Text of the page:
A 10-year-old boy was killed Tuesday when an assailant fired a grenade at an Islamic school in the central Nigerian city of Jos, an area plagued by sectarian violence, officials and residents said.
Witnesses described a man dressed in red firing what appeared to be a rocket launcher at the school in the Bukuru area of Jos.
Residents and police said more weapons were fired after the initial attack, but there were no further casualties.
“An Islamic school was the target of the attack,” said Pam Ayuba, the spokesman for the governor of Plateau state, of which Jos is the capital.
Police spokesman Emmanuel Abuh said the assailant fired a rocket-propelled grenade from the road adjacent to the school that marks an informal dividing line between a Muslim and Christian neighbourhood in the southern part of Jos.
“A 10-year-old boy was hit on the head… and he died,” said Abuh, adding that the attacker fled the scene.
The victim was a bystander and not enrolled at the Nurul Islam school, where students were studying for exams when the attacker struck. The school is a seminary that combines secular Western-style education with an Islamic curriculum.
Two weeks ago, a bomb discovered there was defused before it exploded, residents said.
Murtala Abdullahi told AFP the lone attacker had escaped into the nearby Christian neighbourhood, but officials could not confirm that account.
Military spokesman Salihu Mustapha said the ability of a civilian to obtain a military-grade weapon like an RPG was worrying.
“That is now something that we have to look into,” he said.
After the shooting, rival youth mobs set up barricades on the road but the military intervened before clashes erupted, Mustapha said.
When the mobs dispersed unknown attackers fired two more grenades, targeting the military and a market but both landed in open space, residents said.
Abuh confirmed that at least one more grenade was fired but said no one was hurt and the assailant was not identified.
The governor’s spokesman charged that the school attack was “a deliberate effort to distract the security services.”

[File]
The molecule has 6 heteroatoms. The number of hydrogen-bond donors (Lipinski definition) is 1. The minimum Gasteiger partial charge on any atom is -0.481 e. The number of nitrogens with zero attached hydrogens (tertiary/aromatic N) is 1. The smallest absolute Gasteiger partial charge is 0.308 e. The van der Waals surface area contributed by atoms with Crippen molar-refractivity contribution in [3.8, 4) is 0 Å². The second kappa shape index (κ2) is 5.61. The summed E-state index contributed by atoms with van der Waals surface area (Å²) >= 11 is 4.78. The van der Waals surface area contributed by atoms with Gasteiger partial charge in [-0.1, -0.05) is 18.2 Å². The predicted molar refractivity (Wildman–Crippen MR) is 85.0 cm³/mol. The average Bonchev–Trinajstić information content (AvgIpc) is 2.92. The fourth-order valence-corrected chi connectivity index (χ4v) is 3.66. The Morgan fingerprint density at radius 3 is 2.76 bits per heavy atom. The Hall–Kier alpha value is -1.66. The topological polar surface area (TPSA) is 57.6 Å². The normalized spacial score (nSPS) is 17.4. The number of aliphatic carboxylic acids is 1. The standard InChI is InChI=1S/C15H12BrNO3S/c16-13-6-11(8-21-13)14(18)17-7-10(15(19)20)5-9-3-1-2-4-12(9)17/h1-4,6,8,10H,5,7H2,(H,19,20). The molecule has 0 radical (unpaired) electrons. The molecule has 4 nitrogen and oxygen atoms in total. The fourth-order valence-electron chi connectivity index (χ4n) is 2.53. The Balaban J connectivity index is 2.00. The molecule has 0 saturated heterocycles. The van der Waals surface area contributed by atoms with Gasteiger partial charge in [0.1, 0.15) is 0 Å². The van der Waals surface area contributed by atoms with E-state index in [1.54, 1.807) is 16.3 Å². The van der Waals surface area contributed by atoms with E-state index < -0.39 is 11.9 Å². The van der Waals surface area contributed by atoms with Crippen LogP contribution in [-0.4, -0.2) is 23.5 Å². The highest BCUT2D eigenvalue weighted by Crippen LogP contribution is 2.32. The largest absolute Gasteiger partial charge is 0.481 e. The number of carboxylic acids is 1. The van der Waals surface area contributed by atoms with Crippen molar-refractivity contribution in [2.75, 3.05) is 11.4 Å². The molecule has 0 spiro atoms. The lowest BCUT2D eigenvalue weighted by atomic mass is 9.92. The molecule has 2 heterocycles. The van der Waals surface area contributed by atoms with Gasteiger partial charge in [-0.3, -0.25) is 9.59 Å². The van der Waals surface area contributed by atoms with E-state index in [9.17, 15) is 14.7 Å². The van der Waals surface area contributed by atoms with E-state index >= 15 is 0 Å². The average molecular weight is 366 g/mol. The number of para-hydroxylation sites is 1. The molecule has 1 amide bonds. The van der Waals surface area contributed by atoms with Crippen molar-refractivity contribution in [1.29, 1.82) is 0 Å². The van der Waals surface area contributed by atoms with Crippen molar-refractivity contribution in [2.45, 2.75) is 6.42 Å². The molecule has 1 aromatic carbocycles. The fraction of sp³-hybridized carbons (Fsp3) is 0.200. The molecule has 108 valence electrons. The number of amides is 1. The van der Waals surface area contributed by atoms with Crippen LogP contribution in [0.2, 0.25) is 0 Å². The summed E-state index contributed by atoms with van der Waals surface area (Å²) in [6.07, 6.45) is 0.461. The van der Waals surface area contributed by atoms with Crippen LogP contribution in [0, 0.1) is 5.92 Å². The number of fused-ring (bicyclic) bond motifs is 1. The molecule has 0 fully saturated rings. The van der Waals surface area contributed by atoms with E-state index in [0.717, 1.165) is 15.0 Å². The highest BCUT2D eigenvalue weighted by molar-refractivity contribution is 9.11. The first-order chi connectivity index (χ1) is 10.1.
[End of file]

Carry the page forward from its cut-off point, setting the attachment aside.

Tension is high in Plateau state after the military revealed plans to launch campaigns to root out gunmen suspected of belonging to a mainly Muslim group of herdsmen accused of killing more than 100 people earlier this month.
On July 7, gunmen suspected of belonging to the Fulani tribe stormed mainly Christian villages and killed more than 80 people.
Another 22 people, including two senior politicians, were killed the following day in an attack on the funeral of the victims, also blamed on the Fulani.
Fulani pastoralists have long-standing grievances against the state’s mainly Christian leaders, including disputes over land rights and claims of discrimination.
Jos has also been struck by the radical Islamist group Boko Haram, responsible for scores of attacks in northern and central Nigeria since mid-2009.
Aside from violence involving the Fulani, Jos has for several years seen sporadic clashes between Muslim and Christian groups, which have left thousands of people dead.
Plateau state is in Nigeria’s “Middle Belt” region, on the dividing line between the mainly Christian south and majority Muslim north in Africa’s most populous country.
Political and security leaders, including Governor Jonah Jang, held a meeting in Jos on Monday, declaring that “Plateau state is under siege” and urging more dialogue between religious leaders to stem the violence.